Thirst is generally defined as a sensation of dryness in the mouth and throat associated with a desire for liquids. Yet many of us have very little knowledge of the fundamental mechanisms involved in thirst. Because if we do have a thorough understanding of what thirst is, we should know that this condition goes beyond merely having dry mouth and throat.
Compared to hunger, thirst is a far more discomforting sensation. While the sensation of hunger is characterized by intermittence, that of thirst is not. Rather, the sensation created by thirst is one that is continuous, becoming increasingly painful and unbearable until death.
In moderate thirst, the sensation seems confined within the back of the throat; an unpleasant feeling of prickling and mild burning is how this sensation can best be described. It is quite difficult, however, to be completely objective when describing true thirst; it is equally hard to separate the sensation itself from the desire for liquids.
There is a general propensity to associate thirst with the dryness in the mouth and throat. Along this line of thinking, the mechanism of thirst has been theorized, thus: When the water content of the blood and the tissues is diminished, the volume of the fluid secretions of the body - saliva included - is diminished as well. The mouth and throat become dry as a result of the decrease in the secretion of saliva. This sensation of dryness in the mouth and throat is what is commonly referred to as thirst.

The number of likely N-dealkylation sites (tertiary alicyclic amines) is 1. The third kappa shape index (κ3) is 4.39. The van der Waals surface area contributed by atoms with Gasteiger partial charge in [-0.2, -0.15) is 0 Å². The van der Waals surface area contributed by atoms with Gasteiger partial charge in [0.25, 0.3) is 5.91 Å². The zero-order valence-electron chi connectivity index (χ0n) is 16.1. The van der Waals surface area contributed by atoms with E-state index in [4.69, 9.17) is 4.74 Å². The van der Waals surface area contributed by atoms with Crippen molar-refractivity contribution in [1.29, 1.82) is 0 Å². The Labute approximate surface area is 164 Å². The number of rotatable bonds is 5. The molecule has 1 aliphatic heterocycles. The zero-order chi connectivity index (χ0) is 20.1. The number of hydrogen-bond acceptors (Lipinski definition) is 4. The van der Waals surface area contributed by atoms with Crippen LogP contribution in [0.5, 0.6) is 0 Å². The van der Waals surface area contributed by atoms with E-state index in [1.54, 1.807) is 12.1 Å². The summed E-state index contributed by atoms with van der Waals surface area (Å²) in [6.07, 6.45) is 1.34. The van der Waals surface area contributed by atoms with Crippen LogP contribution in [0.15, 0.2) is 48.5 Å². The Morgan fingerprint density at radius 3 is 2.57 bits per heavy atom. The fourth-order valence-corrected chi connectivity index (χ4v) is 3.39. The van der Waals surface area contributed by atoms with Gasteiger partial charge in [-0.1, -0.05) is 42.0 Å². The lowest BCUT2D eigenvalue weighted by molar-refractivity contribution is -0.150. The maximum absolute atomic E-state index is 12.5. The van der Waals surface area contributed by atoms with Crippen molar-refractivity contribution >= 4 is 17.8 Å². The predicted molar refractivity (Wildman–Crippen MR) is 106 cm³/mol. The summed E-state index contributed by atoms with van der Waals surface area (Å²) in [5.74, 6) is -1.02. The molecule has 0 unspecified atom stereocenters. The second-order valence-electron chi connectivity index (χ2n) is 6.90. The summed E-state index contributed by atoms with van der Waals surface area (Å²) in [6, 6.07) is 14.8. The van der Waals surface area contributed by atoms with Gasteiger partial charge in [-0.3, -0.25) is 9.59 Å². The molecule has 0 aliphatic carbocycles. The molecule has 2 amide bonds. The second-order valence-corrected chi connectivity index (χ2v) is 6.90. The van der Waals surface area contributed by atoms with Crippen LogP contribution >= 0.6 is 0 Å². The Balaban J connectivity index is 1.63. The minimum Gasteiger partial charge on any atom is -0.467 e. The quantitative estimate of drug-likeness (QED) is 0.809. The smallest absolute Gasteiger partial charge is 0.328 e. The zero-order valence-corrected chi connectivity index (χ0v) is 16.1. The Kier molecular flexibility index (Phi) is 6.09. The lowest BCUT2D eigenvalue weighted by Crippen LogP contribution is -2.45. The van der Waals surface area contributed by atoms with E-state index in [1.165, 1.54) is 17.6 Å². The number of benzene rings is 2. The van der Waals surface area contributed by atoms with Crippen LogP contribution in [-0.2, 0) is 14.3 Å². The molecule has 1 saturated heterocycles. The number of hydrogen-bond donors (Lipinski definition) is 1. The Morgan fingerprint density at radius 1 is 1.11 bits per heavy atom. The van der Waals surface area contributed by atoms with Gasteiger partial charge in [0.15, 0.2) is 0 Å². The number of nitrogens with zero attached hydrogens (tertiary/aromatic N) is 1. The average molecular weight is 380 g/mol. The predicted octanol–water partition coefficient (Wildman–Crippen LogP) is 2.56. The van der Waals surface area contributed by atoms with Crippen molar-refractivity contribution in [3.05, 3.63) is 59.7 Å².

This theory on the mechanism of thirst has a loophole though. True thirst is not produced by the mere dryness of the surface of the mouth and throat. This surface dryness may cause a craving for both the mouth and throat to be moistened. A person experiencing true thirst has the condition of water deficiency in the deeper tissues, not just this surface dryness.
As an example, an animal deprived of its salivary glands drinks no more water and is thus, by reasonable assumption, no thirstier than a normal one whose salivary glands continuously supply the fluid necessary to keep its mouth and throat moist.
It appears in all probability that the significant water deficiency in causing the beginning of the thirst sensation is in the deeper tissues of the mouth and pharynx. All the body tissues, therefore, of an animal that is deprived of water become dehydrated. Obviously, the sensory nerves mainly in the throat area are effectively stimulated by this water deficiency, making this specific area act like the sense organ for thirst.